Summer on the island

After a much longer than expected gap I got back to the island last weekend. Having had a good run of visits over the winter and spring I had planned to keep the momentum going through the summer but life got in the way.  However with four nights to spend on the island I was keen to make up for lost time.

The previous few visits involved lots of carrying and shifting of heavy scaffolding and roof timbers (posts here). And now with everything in place the plan was to finally secure the roof.

The island-setting means a lot of advance planning is required, popping out to Woodies to get more screws isn’t an option. The week before we left I designed and build a kitchen counter that would hold a sink and the four-ring stove with plenty of room for preparing food and lots of shelves for storage. Once build in my garden I marked every piece and dismantled it.

I also bought a bag of lime, NHL 3.5, so that I could do some repairs to the exterior stonework, particularly of a fallen block in the northwest corner. With no experience of stone or mortar work all I could do in advance was read up and watch plenty of Youtube videos. Up until relatively recently most houses would have been build using lime mortar rather than cement. The main advantage lime offers is that it’s breathable, and the cottage is a testament to that, having sat for so long unoccupied and untended yet it has stayed as dry as a bone.

Three of us made a rough crossing on Friday evening. The boat was well loaded as usual but we were able to pull up right at the laneway as the tide was good and high.

Saturday was dedicated to supporting the remaining half of the roof in the parlour. It fell in a few years ago when the cursed ivy got under the tiles and rotted the rafters. On our previous trip it had taken a full day to remove the ivy from the gable and the scaffolding had proved essential to access the very top of the wall. The first step was to move the scaffold into the parlour and screw two horizontal timbers to the rafters. These were then propped with two large timber struts each. We wedged them as tightly as we could but didn’t want to disturb the roof too much. It remains to be seen how effectively they are. After a day it had looked like there was movement in the roof, possible we had disturbed the delicate balance or maybe it’s about to fall anyway. Either way the hope is that the props will hold the roof up a little longer and prevent it failing catastrophically.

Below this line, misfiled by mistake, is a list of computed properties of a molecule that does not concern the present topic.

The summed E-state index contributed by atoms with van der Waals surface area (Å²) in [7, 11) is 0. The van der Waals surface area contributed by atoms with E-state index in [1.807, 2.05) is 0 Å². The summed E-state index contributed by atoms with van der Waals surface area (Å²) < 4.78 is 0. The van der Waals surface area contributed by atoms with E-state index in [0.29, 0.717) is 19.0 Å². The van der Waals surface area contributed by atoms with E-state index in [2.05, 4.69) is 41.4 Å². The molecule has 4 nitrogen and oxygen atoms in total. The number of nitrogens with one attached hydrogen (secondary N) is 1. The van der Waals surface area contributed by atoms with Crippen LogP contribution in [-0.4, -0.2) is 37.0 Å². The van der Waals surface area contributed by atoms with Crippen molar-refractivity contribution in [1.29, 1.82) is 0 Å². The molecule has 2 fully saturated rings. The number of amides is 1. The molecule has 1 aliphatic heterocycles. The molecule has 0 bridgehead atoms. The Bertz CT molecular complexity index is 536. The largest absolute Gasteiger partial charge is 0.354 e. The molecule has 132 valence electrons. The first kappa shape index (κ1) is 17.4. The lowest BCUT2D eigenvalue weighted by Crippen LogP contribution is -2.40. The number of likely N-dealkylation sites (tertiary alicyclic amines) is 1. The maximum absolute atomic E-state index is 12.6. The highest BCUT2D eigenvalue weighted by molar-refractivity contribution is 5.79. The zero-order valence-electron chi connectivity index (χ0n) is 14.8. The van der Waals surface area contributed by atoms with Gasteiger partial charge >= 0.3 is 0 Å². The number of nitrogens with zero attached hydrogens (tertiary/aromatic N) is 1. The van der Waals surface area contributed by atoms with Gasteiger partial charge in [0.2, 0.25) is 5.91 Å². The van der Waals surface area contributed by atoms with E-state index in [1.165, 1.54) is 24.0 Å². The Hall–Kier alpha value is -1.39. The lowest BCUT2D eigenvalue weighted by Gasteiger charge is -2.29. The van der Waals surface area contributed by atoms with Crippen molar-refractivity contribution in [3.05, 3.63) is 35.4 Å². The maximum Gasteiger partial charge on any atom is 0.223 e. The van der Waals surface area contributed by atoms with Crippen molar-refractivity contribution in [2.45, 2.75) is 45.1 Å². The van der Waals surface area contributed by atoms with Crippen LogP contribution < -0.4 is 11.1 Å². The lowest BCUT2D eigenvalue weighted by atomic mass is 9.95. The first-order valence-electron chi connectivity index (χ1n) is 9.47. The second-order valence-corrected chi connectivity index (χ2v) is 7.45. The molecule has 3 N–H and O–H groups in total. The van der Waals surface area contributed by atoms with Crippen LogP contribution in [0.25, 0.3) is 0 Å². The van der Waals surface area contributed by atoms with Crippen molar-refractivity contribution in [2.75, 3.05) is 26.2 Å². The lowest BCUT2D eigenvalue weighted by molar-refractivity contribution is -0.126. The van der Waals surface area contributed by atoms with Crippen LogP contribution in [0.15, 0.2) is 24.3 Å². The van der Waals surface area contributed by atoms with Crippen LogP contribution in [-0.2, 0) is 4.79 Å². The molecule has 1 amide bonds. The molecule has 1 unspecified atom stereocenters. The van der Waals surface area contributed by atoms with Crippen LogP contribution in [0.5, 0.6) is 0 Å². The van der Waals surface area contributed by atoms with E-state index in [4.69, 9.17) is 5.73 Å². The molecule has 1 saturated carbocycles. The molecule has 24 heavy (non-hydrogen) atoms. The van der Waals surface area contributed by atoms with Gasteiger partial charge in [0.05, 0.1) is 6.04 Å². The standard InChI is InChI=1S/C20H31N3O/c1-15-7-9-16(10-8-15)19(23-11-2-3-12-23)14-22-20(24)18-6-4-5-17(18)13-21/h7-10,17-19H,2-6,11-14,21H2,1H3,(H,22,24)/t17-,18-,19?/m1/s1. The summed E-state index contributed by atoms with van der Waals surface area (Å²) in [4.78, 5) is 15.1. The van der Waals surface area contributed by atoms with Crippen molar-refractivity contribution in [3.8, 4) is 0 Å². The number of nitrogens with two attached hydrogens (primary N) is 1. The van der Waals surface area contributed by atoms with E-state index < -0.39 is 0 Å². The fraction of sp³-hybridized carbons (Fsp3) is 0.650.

We took a break to wander the shoreline around low tide and managed to find a good haul of oysters. There are a huge amount, some of which grow really big, and we ate a dozen or say that evening, fried in garlic butter. Delicious with a really strong flavour.

Canon Island abbey

Early the next morning we dropped Ped back to the pier and restocked on food and beer. On the way back we stopped off at the abbey on Canon Island. The weekend before had been the annual pilgrimage to the island in which a few hundred locals come over to a mass held in the abbey. As such the place was looking very well kept. We only had a few minutes to explore as it felt like the wind was getting stronger by the minute. Have to go back another time to check it out properly. It’s a really impressive place and much more extensive than it looks from the water.

The afternoon and evening were wet so we hung out in the house and I assembled the kitchen. Which turned out really well, freeing the table up for eating. The house is starting to feel a bit more like a home rather than just glorified indoor camping.

Monday was spent fixing up the walls. It took a few attempts to get a really good mortar mix. A 50:50 combination of sharp coarse sand from the high tide mark and very fine sand from lower down the beach gave a really good plastic mortar. I decided to tackle just one short section of wall as an experiment. First step was to clear away as much soil from the base as possible before wire brushing away the moss and raking out any loose joints. I then set to work repointing and replacing some of the concrete mortar.

On the left is a coarse mix, on the right is the final mix with contains equal amounts of coarse and fine sand.

This done I gave it a coat of whitewash which went on very easily. Ideally I would have waited 24 hours before giving it another coat but I threw on another coast after a few hours. Some sections started to lighten up immediately while others hadn’t changed all all. I also experimented with harling (similar to pebble dashing, it involves flinging a loose mortar onto the wall). After a while I got the hang of it and it would be quick work if you had a steady supply of mortar.

Taking advantage of the fine weather we spend plenty of time wandering the island. It was really nice to be here during a good spell of summer weather as in the past it had usually been cold, with shorter, darker days. We left early the next morning to get ahead of the strong winds that were forecast and by the time we landed on the pier there was a strong wind blowing.

 

 

Posted in Blog, theIsland.

4 Comments

  1. I enjoyed reading your Blog and wish you the best in restoring your Cottage.

    • Thanks Brigid I’m glad you enjoyed it. Keep an eye on the blog for more posts over the coming year. Thanks
      Dave

  2. Great blog David about Low Island. Brings back very happy memories of our annual family visits to the old homestead. Great photos.

    • Thanks Anne. We are so lucky to have such a place. Hopefully we can secure its future for at least a another hundred years.

Comments are closed.